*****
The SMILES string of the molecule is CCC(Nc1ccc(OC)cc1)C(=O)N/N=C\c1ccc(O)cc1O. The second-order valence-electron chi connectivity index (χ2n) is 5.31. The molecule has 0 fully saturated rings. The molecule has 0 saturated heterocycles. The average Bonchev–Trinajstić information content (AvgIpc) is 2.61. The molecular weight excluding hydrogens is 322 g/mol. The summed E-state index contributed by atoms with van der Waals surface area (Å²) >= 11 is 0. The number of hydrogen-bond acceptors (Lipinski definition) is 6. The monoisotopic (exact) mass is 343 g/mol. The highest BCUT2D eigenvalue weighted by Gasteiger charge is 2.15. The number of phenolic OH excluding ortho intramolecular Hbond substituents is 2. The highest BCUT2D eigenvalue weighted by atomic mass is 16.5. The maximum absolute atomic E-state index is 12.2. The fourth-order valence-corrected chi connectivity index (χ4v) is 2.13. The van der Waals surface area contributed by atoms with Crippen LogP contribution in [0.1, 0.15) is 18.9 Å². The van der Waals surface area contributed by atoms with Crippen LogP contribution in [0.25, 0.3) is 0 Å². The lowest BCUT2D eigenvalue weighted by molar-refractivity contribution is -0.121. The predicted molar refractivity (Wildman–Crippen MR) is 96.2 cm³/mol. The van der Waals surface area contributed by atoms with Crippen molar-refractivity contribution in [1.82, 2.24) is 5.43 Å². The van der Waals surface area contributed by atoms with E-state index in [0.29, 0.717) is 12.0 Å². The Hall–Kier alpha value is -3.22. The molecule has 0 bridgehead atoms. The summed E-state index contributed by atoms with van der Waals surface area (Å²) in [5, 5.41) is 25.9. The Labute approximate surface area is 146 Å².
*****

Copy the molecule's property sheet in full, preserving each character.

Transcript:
The SMILES string of the molecule is CCC(Nc1ccc(OC)cc1)C(=O)N/N=C\c1ccc(O)cc1O. The second-order valence-electron chi connectivity index (χ2n) is 5.31. The molecule has 0 fully saturated rings. The molecule has 0 saturated heterocycles. The average Bonchev–Trinajstić information content (AvgIpc) is 2.61. The molecular weight excluding hydrogens is 322 g/mol. The summed E-state index contributed by atoms with van der Waals surface area (Å²) >= 11 is 0. The number of hydrogen-bond acceptors (Lipinski definition) is 6. The monoisotopic (exact) mass is 343 g/mol. The highest BCUT2D eigenvalue weighted by Gasteiger charge is 2.15. The number of phenolic OH excluding ortho intramolecular Hbond substituents is 2. The highest BCUT2D eigenvalue weighted by atomic mass is 16.5. The maximum absolute atomic E-state index is 12.2. The fourth-order valence-corrected chi connectivity index (χ4v) is 2.13. The van der Waals surface area contributed by atoms with Crippen LogP contribution in [0.1, 0.15) is 18.9 Å². The van der Waals surface area contributed by atoms with Crippen LogP contribution in [0.25, 0.3) is 0 Å². The lowest BCUT2D eigenvalue weighted by molar-refractivity contribution is -0.121. The predicted molar refractivity (Wildman–Crippen MR) is 96.2 cm³/mol. The van der Waals surface area contributed by atoms with Crippen molar-refractivity contribution in [1.82, 2.24) is 5.43 Å². The van der Waals surface area contributed by atoms with E-state index in [0.29, 0.717) is 12.0 Å². The Hall–Kier alpha value is -3.22. The molecule has 0 bridgehead atoms. The summed E-state index contributed by atoms with van der Waals surface area (Å²) in [5, 5.41) is 25.9. The Labute approximate surface area is 146 Å².